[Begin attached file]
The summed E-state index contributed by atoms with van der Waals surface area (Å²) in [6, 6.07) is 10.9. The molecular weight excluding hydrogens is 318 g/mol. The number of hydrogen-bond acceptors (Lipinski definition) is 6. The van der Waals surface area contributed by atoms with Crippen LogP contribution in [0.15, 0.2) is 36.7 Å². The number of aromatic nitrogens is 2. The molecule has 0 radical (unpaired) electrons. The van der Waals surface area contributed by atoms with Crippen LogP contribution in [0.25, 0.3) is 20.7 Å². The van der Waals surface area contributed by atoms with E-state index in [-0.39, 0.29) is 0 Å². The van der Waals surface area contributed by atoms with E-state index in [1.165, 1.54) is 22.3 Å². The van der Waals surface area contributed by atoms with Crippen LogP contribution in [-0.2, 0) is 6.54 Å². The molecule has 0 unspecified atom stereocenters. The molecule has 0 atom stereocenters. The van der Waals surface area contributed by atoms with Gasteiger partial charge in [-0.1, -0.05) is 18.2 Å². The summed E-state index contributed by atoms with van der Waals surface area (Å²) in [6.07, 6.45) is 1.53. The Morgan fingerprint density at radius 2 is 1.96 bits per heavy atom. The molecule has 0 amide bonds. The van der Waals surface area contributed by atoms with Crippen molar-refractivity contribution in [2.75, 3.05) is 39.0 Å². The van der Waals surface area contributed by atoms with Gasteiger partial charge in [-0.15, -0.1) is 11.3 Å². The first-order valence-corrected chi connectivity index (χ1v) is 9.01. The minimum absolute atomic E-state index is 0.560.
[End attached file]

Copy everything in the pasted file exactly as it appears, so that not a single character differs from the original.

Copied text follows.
The summed E-state index contributed by atoms with van der Waals surface area (Å²) in [6, 6.07) is 10.9. The molecular weight excluding hydrogens is 318 g/mol. The number of hydrogen-bond acceptors (Lipinski definition) is 6. The van der Waals surface area contributed by atoms with Crippen LogP contribution in [0.15, 0.2) is 36.7 Å². The number of aromatic nitrogens is 2. The molecule has 0 radical (unpaired) electrons. The van der Waals surface area contributed by atoms with Crippen LogP contribution in [0.25, 0.3) is 20.7 Å². The van der Waals surface area contributed by atoms with E-state index in [-0.39, 0.29) is 0 Å². The van der Waals surface area contributed by atoms with E-state index in [1.165, 1.54) is 22.3 Å². The van der Waals surface area contributed by atoms with Crippen LogP contribution in [-0.2, 0) is 6.54 Å². The molecule has 0 unspecified atom stereocenters. The molecule has 0 atom stereocenters. The van der Waals surface area contributed by atoms with Gasteiger partial charge in [-0.1, -0.05) is 18.2 Å². The summed E-state index contributed by atoms with van der Waals surface area (Å²) in [6.07, 6.45) is 1.53. The Morgan fingerprint density at radius 2 is 1.96 bits per heavy atom. The molecule has 0 amide bonds. The van der Waals surface area contributed by atoms with Crippen molar-refractivity contribution in [2.75, 3.05) is 39.0 Å². The van der Waals surface area contributed by atoms with Gasteiger partial charge in [-0.15, -0.1) is 11.3 Å². The first-order valence-corrected chi connectivity index (χ1v) is 9.01. The minimum absolute atomic E-state index is 0.560.